Police called to investigate 'significant potential fraud' over £300,000 payments to dead pensioner

Glasgow City Council has reported a case of ‘significant potential fraud’ to the police, after discovering around £300,000 has been paid to a “deceased pensioner” since at least the 1990s.

The council administers the Strathclyde Pension Fund which has 250,000 members who worked for 12 councils including Glasgow.

The fund’s total worth adds up to around £20 billion.

Sign up to our daily newsletter

The local authority noticed the discrepancy in its newly published annual accounts.

It is understood the initial claimant is long dead and that another family member has been collecting the pension since the 1990s.

Since this discovery, internal auditors have cut the pension off.

Read More

Read More
Court grants permission for judicial review into Unexplained Wealth Order agains...
As much as £300,000 may have been paid out to a 'deceased pensioner'. Owen Humphreys/PA Wire

Pension fraud is not an uncommon practice, most commonly done via relatives withdrawing money from bank accounts and neglecting to inform the pension authorities of the recipient's death.

The significance of this case lies in the massive total, the average amount of money involved with these cases usually is around £32,000, as the fraudster is caught relatively quickly.

Recent efforts have been made to deal with this issue, with a £2.2m drop in this type of fraud since 2016/17 in Scotland.

The Scottish Public Pensions Agency also carries out twice-yearly “mortality screenings”, cross-referencing payments against death records.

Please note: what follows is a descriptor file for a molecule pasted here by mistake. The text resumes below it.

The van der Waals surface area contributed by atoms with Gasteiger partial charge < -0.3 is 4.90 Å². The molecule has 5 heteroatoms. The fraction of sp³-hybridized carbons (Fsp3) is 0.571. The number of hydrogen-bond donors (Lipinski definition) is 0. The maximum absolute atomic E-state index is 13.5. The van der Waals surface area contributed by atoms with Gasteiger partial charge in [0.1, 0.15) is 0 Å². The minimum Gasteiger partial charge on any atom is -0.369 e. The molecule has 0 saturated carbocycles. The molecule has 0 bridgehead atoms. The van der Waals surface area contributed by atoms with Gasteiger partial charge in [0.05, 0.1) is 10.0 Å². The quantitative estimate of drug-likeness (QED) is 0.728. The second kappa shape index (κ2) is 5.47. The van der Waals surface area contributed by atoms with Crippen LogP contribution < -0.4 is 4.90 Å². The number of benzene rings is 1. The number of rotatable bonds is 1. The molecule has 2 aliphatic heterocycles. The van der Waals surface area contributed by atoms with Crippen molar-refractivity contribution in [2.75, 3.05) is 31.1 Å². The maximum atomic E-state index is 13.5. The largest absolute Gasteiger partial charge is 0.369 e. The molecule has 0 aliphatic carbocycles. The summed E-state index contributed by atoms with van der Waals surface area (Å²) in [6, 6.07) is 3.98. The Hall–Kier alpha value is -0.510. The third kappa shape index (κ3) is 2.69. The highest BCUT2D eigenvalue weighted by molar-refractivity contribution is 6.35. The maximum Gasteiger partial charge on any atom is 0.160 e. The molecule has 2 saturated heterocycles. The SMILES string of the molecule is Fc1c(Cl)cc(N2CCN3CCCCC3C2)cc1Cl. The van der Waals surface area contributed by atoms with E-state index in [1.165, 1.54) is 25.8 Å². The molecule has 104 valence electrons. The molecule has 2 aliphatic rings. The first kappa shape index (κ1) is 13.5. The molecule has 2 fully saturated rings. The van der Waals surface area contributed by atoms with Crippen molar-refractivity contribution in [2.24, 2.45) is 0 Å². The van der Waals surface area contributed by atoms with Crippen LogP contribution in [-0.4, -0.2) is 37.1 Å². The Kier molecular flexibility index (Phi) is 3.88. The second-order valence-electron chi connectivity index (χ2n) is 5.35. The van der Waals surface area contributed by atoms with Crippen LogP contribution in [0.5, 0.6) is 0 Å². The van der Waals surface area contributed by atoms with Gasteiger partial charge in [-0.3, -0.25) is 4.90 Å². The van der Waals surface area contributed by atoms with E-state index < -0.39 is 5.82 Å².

In this case however, the claimant's death pre-dated the current checking system.

In its unaudited accounts for 2020/21, Glasgow City Council stated: “In February 2021, the Strathclyde Pension Fund Office became aware of a significant potential fraud that had occurred over a lengthy timeframe.

“Internal Audit were promptly informed and the matter was investigated. It has been confirmed that a pension had continued to be paid to a deceased pensioner to the value of circa £300,000.

“The Strathclyde Pension Fund Office was not notified of the pensioner’s death, which pre-dated current data matching controls.

“On uncovering the overpayment, immediate action was taken to stop all future pension payments. Internal Audit reported the potential fraud to Police Scotland who are reviewing the case.

“In the meantime, work is ongoing between Internal Audit and officers within the Strathclyde Pension Fund to ensure there are no other similar cases and to determine what further controls, if any, can be put in place.”

It is understood it is unlikely the fraudulent money will be reclaimed, as it has most likely been spent.

The Strathclyde Pension Fund is one of the 20 largest UK funds and one of the top 50 European pension funds.

A spokesman for Strathclyde Pension Fund, speaking to The Herald, said: “Families not disclosing that a member has died, whether deliberately or not, has always been one of the classic risks for any pension fund.

“Unlike paying a salary to an employee, you do not expect to regularly see or hear from those drawing their pension after retirement.

“Modern data-matching, through the National Fraud Initiative, has greatly reduced that risk – however, this case predates the introduction of those controls.”

A police spokesman told The Scotsman today that the case is currently being dealt with by their audit team, which was flagged up in their recent governance statement.

A message from the Editor:

Thank you for reading this article. We're more reliant on your support than ever as the shift in consumer habits brought about by Coronavirus impacts our advertisers.

If you haven't already, please consider supporting our trusted, fact-checked journalism by taking out a digital subscription.